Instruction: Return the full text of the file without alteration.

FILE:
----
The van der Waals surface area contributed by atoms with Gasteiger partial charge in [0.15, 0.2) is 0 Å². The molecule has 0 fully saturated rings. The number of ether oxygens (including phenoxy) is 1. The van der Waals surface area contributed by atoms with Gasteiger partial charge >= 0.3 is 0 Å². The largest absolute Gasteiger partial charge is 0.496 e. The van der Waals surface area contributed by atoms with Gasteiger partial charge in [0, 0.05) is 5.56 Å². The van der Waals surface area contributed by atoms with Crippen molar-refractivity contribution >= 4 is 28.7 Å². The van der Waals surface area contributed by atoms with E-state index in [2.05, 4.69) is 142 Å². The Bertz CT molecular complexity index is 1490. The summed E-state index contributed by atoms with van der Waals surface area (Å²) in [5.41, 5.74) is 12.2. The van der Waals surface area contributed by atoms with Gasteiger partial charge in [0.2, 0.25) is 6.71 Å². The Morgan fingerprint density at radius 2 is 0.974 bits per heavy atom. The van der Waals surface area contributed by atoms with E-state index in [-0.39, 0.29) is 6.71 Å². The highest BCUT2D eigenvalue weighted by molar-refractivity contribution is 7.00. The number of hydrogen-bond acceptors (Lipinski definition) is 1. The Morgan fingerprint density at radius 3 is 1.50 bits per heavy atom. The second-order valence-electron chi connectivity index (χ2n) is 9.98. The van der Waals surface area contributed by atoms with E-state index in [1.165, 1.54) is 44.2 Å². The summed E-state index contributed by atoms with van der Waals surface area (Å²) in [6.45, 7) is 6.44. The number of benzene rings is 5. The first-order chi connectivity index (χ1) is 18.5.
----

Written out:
The van der Waals surface area contributed by atoms with Gasteiger partial charge in [0.15, 0.2) is 0 Å². The molecule has 0 fully saturated rings. The number of ether oxygens (including phenoxy) is 1. The van der Waals surface area contributed by atoms with Gasteiger partial charge >= 0.3 is 0 Å². The largest absolute Gasteiger partial charge is 0.496 e. The van der Waals surface area contributed by atoms with Gasteiger partial charge in [0, 0.05) is 5.56 Å². The van der Waals surface area contributed by atoms with Crippen molar-refractivity contribution >= 4 is 28.7 Å². The van der Waals surface area contributed by atoms with E-state index in [2.05, 4.69) is 142 Å². The Bertz CT molecular complexity index is 1490. The summed E-state index contributed by atoms with van der Waals surface area (Å²) in [5.41, 5.74) is 12.2. The van der Waals surface area contributed by atoms with Gasteiger partial charge in [0.2, 0.25) is 6.71 Å². The Morgan fingerprint density at radius 2 is 0.974 bits per heavy atom. The van der Waals surface area contributed by atoms with E-state index in [-0.39, 0.29) is 6.71 Å². The highest BCUT2D eigenvalue weighted by molar-refractivity contribution is 7.00. The number of hydrogen-bond acceptors (Lipinski definition) is 1. The Morgan fingerprint density at radius 3 is 1.50 bits per heavy atom. The second-order valence-electron chi connectivity index (χ2n) is 9.98. The van der Waals surface area contributed by atoms with E-state index in [1.165, 1.54) is 44.2 Å². The summed E-state index contributed by atoms with van der Waals surface area (Å²) in [6.45, 7) is 6.44. The number of benzene rings is 5. The first-order chi connectivity index (χ1) is 18.5.